Liar’s loans offer what we call a superb “natural experiment.” No honest mortgage lender would make a liar’s loan because such loans have a sharply negative expected value. Not underwriting creates intense “adverse selection.” We know that it was overwhelmingly the lenders and their agents that put the lies in liar’s loans and the lenders created the perverse compensation incentives that led their agents to lie about the borrowers’ income and to inflate appraisals. We know that appraisal fraud was endemic and only agents and their lenders can commit widespread appraisal fraud. Iowa Attorney General Miller’s investigations found:

“[Many originators invent] non-existent occupations or income sources, or simply inflat[e] income totals to support loan applications. Importantly, our investigations have found that most stated income fraud occurs at the suggestion and direction of the loan originator, not the consumer.”

New York Attorney General (now Governor) Cuomo’s investigations revealed that Washington Mutual (one of the leaders in making liar’s loans) developed a blacklist of appraisers – who refused to inflate appraisals. No honest mortgage lender would ever inflate an appraisal or permit widespread appraisal inflation by its agents. Surveys of appraisers confirm that there was widespread pressure by nonprime lenders and their agents to inflate appraisals.

We also know that the firms that made and purchased liar’s loans followed the respective accounting control fraud “recipes” that maximize fictional short-term reported income, executive compensation, and (real) losses. Those recipes have four ingredients:

  1. Grow like crazy
  2. By making (or purchasing) poor quality loans at a premium yield
  3. While employing extreme leverage, and
  4. Providing only grossly inadequate allowances for loan and lease losses (ALLL) against the losses inherent in making or purchasing liars loans

Firms that follow these recipes are not “gamblers” and they are not taking “risks.” Akerlof & Romer, the S&L regulators, and criminologists recognize that this recipe provides a “sure thing.” The exceptional (albeit fictional) income, real bonuses, and real losses are all sure things for accounting control frauds.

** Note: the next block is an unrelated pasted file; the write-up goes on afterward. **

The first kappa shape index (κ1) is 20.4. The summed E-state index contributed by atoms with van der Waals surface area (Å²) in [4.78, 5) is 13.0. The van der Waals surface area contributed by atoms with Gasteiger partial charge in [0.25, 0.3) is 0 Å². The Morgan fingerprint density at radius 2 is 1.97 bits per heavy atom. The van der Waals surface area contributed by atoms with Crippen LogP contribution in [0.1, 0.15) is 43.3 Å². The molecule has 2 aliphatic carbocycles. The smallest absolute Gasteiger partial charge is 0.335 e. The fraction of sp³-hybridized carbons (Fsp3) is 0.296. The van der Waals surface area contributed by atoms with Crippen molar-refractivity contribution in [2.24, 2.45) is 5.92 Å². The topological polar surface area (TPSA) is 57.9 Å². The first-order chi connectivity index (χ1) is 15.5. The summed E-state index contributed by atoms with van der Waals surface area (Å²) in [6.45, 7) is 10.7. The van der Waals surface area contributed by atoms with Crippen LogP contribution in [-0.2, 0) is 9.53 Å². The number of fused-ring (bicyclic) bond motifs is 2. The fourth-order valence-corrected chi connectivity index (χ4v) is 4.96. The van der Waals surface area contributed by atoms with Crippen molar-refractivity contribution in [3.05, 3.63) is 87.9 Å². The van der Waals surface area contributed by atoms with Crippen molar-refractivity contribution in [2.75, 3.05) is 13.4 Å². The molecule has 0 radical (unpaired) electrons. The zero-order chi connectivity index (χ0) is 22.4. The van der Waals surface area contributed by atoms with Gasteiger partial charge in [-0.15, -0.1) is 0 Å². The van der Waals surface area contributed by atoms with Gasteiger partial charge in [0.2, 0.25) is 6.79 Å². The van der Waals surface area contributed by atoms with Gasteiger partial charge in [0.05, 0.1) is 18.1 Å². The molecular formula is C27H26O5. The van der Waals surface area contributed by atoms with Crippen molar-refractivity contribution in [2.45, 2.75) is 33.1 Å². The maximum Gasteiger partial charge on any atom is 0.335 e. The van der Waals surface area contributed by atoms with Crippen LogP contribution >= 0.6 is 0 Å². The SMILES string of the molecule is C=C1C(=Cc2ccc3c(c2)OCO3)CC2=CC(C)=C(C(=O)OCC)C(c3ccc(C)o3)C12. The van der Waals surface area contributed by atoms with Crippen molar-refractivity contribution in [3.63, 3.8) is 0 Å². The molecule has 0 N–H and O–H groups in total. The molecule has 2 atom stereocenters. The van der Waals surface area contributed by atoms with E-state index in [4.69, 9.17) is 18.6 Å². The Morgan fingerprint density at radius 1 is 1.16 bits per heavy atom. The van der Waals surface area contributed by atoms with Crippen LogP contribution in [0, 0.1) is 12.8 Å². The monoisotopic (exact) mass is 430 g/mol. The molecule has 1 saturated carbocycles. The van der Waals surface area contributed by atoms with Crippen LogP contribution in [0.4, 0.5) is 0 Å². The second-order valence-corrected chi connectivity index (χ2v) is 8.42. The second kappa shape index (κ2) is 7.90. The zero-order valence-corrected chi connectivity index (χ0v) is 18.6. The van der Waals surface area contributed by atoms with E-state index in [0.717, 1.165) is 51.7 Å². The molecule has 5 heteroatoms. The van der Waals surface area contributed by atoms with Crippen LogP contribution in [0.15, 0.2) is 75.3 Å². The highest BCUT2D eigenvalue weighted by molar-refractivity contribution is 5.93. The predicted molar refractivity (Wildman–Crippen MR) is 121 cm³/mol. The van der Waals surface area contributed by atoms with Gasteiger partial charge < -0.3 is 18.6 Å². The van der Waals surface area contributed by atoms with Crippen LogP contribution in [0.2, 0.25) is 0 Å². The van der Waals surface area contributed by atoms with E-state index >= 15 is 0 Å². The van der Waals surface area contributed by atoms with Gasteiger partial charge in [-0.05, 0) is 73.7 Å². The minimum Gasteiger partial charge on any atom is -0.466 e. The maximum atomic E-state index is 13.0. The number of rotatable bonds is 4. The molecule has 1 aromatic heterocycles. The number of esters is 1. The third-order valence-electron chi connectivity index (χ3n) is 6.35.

Liar’s loans are superb “ammunition” for accounting control frauds because they (and appraisal fraud) allow the fraudulent mortgage lenders and their agents to attain the unholy fraud trinity: (1) the lender can charge a substantial premium yield, (2) on a loan that appears to be relatively lower risk because the lender has inflated the borrowers’ income and the appraisal, while (3) eliminating the incriminating evidence of fraud that real underwriting of the borrowers’ income and salary would normally place in the loan files. The government did not require any entity to make or purchase liar’s loans (and that includes Fannie and Freddie). The states and the federal government frequently criticized liar’s loans. Fannie and Freddie purchased liar’s loans for the same reasons that Merrill, Lehman, Bear Stearns, etc. acquired liar’s loans – they were accounting control frauds and liar’s loans (and CDOs backed by liar’s loans) were the best available ammunition for maximizing their fictional reported income and real bonuses.

Liar’s loans were large enough to hyper-inflate the bubble and drive the crisis. They increased massively from 2003-2007.

“[B]etween 2003 and 2006 … subprime and Alt-A [loans grew] 94 and 340 percent, respectively.

The higher levels of originations after 2003 were largely sustained by the growth of the nonprime (both the subprime and Alt-A) segment of the mortgage market.” “Alt-A: The Forgotten Segment of the Mortgage Market” (Federal Reserve Bank of St. Louis 2010).